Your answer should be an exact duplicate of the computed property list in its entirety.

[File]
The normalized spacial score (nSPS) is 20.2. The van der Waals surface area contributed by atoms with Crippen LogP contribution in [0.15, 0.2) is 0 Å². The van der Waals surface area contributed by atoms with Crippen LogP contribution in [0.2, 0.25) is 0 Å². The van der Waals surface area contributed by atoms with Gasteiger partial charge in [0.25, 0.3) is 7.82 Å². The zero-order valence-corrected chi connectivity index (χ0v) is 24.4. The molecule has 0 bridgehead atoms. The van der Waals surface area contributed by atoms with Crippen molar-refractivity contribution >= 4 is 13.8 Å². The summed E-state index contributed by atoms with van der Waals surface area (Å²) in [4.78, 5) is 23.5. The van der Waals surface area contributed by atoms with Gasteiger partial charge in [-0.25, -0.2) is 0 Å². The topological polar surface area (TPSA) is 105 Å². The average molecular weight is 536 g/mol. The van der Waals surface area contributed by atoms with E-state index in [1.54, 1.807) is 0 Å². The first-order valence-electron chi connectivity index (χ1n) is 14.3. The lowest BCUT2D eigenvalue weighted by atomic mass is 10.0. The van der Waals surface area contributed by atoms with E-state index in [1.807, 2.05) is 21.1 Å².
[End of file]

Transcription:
The normalized spacial score (nSPS) is 20.2. The van der Waals surface area contributed by atoms with Crippen LogP contribution in [0.15, 0.2) is 0 Å². The van der Waals surface area contributed by atoms with Crippen LogP contribution in [0.2, 0.25) is 0 Å². The van der Waals surface area contributed by atoms with Gasteiger partial charge in [0.25, 0.3) is 7.82 Å². The zero-order valence-corrected chi connectivity index (χ0v) is 24.4. The molecule has 0 bridgehead atoms. The van der Waals surface area contributed by atoms with Crippen molar-refractivity contribution >= 4 is 13.8 Å². The summed E-state index contributed by atoms with van der Waals surface area (Å²) in [4.78, 5) is 23.5. The van der Waals surface area contributed by atoms with Gasteiger partial charge in [-0.25, -0.2) is 0 Å². The topological polar surface area (TPSA) is 105 Å². The average molecular weight is 536 g/mol. The van der Waals surface area contributed by atoms with E-state index in [1.54, 1.807) is 0 Å². The first-order valence-electron chi connectivity index (χ1n) is 14.3. The lowest BCUT2D eigenvalue weighted by atomic mass is 10.0. The van der Waals surface area contributed by atoms with E-state index in [1.807, 2.05) is 21.1 Å².